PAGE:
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Tokyo Panorama – Stunning 150 gigapixel image now online

World's second largest image created by photographer Jeffrey Martin

The world’s second largest ever photo is now available to view online.

The stunning image, created by photographer Jeffrey Martin, consists of 10,000 images taken from the lower observation deck of Japan’s Tokyo Tower, which have been digitally stitched together, creating a seamless 360-degree panoramic image. You can view it in your browser at

Tokyo Panorama

You can play with the camera view to get cool effects like this

The super high-resolution image gives a rare look at the greater metropolitan area around the tower, with even the smallest detail still clearly visible. Details such as washing hanging from balconies, shop displays and apartment furniture can clearly been seen when you’re exploring the image at maximum zoom, all with incredibly sharp detail.

The images were taken with a Canon 7D DSLR with a 400mm lens. However, the process was partly automated using a Clauss Rodeon VRST Robotic Panorama head, which allowed him to move the camera by precise measurements, making the rendering process much easier.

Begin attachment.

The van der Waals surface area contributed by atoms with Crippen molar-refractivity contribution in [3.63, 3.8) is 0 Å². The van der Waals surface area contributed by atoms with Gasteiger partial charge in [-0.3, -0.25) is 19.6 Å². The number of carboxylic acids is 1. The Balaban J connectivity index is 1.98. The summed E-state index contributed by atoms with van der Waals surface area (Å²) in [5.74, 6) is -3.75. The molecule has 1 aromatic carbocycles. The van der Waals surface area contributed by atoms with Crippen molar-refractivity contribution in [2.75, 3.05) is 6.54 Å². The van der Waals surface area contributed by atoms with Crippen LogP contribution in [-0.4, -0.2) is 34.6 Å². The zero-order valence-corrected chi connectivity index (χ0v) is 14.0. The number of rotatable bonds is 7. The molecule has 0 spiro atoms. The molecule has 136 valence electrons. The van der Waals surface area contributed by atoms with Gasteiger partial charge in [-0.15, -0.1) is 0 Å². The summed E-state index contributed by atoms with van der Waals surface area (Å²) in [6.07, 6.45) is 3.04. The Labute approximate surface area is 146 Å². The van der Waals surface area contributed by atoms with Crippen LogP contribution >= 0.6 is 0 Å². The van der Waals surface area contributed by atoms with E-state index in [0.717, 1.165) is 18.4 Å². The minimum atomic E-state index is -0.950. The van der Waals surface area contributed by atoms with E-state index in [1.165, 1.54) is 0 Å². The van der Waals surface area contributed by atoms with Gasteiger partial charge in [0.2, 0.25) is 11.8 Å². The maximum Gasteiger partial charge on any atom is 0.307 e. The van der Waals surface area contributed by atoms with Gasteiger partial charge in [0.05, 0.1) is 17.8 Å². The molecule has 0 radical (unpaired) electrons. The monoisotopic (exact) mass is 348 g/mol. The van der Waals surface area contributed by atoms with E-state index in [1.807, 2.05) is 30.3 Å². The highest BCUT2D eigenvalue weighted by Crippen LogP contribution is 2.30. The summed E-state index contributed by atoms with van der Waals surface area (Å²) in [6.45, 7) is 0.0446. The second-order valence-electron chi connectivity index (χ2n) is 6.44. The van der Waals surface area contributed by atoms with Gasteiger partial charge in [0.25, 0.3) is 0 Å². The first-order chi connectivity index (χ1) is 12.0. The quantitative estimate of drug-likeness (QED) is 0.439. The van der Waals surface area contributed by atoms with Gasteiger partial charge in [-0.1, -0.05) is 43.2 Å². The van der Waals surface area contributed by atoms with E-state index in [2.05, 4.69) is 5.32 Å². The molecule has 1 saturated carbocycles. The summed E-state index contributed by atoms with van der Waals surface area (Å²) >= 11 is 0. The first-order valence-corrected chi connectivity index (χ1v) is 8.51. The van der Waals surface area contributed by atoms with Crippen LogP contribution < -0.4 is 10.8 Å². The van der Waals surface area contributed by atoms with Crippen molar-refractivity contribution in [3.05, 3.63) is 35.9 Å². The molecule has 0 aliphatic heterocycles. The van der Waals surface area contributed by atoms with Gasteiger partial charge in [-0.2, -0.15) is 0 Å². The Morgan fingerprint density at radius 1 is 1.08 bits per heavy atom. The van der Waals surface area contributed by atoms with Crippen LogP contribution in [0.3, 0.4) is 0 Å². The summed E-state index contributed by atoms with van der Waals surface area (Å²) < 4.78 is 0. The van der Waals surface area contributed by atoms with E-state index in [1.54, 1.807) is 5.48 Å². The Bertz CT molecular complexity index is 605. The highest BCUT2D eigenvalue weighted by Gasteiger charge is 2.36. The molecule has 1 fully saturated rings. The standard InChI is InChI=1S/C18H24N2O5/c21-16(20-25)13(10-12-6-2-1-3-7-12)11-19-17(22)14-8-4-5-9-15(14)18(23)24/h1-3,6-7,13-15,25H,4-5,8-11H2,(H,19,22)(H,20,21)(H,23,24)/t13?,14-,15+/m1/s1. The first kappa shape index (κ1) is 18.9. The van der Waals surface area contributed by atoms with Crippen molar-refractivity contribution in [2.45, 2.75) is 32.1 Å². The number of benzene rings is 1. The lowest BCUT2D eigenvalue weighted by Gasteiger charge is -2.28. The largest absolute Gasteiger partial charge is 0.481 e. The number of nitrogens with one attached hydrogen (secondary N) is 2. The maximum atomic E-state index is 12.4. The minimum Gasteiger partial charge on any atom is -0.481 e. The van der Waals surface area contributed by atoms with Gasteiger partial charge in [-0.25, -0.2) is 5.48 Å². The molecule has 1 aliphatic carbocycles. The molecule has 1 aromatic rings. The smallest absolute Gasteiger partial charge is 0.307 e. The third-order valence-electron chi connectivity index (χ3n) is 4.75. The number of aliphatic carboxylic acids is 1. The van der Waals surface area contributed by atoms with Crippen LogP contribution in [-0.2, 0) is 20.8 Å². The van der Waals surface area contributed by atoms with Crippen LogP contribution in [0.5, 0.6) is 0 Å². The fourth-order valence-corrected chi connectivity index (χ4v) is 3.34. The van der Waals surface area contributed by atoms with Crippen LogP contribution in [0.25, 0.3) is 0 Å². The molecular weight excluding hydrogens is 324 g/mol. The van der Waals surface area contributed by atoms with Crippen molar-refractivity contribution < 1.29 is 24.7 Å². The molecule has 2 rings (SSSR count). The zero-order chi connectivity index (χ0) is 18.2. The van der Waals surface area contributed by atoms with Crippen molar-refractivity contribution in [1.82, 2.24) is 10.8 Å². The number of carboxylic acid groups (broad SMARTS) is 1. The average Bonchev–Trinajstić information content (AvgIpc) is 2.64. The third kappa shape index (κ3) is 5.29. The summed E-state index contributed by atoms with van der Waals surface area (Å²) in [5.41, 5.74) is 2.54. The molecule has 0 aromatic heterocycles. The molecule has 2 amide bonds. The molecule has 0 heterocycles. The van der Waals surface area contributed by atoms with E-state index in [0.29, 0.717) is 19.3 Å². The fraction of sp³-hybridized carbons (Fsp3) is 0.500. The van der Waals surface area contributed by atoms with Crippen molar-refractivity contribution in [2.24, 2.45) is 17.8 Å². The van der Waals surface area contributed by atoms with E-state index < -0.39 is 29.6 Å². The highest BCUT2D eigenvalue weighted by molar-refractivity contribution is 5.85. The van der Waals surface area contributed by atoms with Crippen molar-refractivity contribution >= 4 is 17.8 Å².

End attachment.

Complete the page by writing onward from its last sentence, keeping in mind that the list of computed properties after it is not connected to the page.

The image was made by taking pictures in three different sections which take 30-90 minutes each to shoot, depending on how quickly the robot is programmed to move. When all 10,000 pictures had been taken, Martin used a Fujitsu Celsius R920 workstation with a whopping 192GB of RAM and took over three months to digitally stitch the images together.

Tokyo Panorama

Zoomed out you can see a huge chunk of the panorama here, we added the black rectangle over those cranes …

Tokyo Panorama

… zoom right in and you can see the startling detail on offer

Martin, a Guardian photographer and founder of captured the original images in September 2012. He created the 600,000-pixel across image, wide enough to fill 312 Full HD monitors placed side-by-side, to continue his passion for panoramic images – he’s already made ones of London and Prague.

“I shoot almost exclusively 360 degree images. To me, it is the perfect kind of photography, capturing everything that exists from a single point in space,” said Martin. “It is inherently geographic, in describing a single point on the earth, and in far greater detail than anyone could experience with the naked eye. I think it is amazing that I can extend the human senses in this way.”

The biggest picture ever taken is also credited to Martin and is a 320-gigapixel image of London taken from the top of the BT Tower.

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